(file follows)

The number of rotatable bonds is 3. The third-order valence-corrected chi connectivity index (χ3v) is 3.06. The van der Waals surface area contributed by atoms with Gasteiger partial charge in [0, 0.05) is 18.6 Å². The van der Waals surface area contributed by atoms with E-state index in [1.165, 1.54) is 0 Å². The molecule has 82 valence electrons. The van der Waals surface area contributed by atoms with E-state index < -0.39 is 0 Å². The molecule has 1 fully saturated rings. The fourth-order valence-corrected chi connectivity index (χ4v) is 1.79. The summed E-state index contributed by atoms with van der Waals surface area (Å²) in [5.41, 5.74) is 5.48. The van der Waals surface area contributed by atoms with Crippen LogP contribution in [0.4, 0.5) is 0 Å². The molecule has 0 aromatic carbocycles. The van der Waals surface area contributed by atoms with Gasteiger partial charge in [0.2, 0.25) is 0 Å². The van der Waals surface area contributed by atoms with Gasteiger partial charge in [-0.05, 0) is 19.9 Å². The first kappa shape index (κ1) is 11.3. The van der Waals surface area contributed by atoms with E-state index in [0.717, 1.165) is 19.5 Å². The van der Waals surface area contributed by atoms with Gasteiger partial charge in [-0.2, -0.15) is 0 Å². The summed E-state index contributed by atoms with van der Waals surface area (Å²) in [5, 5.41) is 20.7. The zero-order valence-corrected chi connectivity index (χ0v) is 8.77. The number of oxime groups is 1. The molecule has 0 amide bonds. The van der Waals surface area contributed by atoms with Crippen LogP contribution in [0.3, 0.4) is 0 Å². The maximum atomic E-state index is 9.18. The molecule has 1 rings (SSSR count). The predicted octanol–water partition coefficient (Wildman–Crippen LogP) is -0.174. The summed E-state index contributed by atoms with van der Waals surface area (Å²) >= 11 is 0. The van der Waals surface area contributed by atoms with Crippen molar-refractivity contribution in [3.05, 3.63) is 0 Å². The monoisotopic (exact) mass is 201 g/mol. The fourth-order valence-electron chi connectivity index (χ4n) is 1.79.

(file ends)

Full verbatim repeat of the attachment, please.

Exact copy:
The number of rotatable bonds is 3. The third-order valence-corrected chi connectivity index (χ3v) is 3.06. The van der Waals surface area contributed by atoms with Gasteiger partial charge in [0, 0.05) is 18.6 Å². The van der Waals surface area contributed by atoms with E-state index in [1.165, 1.54) is 0 Å². The molecule has 82 valence electrons. The van der Waals surface area contributed by atoms with E-state index < -0.39 is 0 Å². The molecule has 1 fully saturated rings. The fourth-order valence-corrected chi connectivity index (χ4v) is 1.79. The summed E-state index contributed by atoms with van der Waals surface area (Å²) in [5.41, 5.74) is 5.48. The van der Waals surface area contributed by atoms with Crippen LogP contribution in [0.4, 0.5) is 0 Å². The molecule has 0 aromatic carbocycles. The van der Waals surface area contributed by atoms with Gasteiger partial charge in [0.2, 0.25) is 0 Å². The van der Waals surface area contributed by atoms with Gasteiger partial charge in [-0.05, 0) is 19.9 Å². The first kappa shape index (κ1) is 11.3. The van der Waals surface area contributed by atoms with E-state index in [0.717, 1.165) is 19.5 Å². The van der Waals surface area contributed by atoms with Gasteiger partial charge in [-0.2, -0.15) is 0 Å². The summed E-state index contributed by atoms with van der Waals surface area (Å²) in [5, 5.41) is 20.7. The zero-order valence-corrected chi connectivity index (χ0v) is 8.77. The number of oxime groups is 1. The molecule has 0 amide bonds. The van der Waals surface area contributed by atoms with Crippen LogP contribution in [0.3, 0.4) is 0 Å². The maximum atomic E-state index is 9.18. The molecule has 1 rings (SSSR count). The predicted octanol–water partition coefficient (Wildman–Crippen LogP) is -0.174. The summed E-state index contributed by atoms with van der Waals surface area (Å²) >= 11 is 0. The van der Waals surface area contributed by atoms with Crippen molar-refractivity contribution in [3.05, 3.63) is 0 Å². The monoisotopic (exact) mass is 201 g/mol. The fourth-order valence-electron chi connectivity index (χ4n) is 1.79.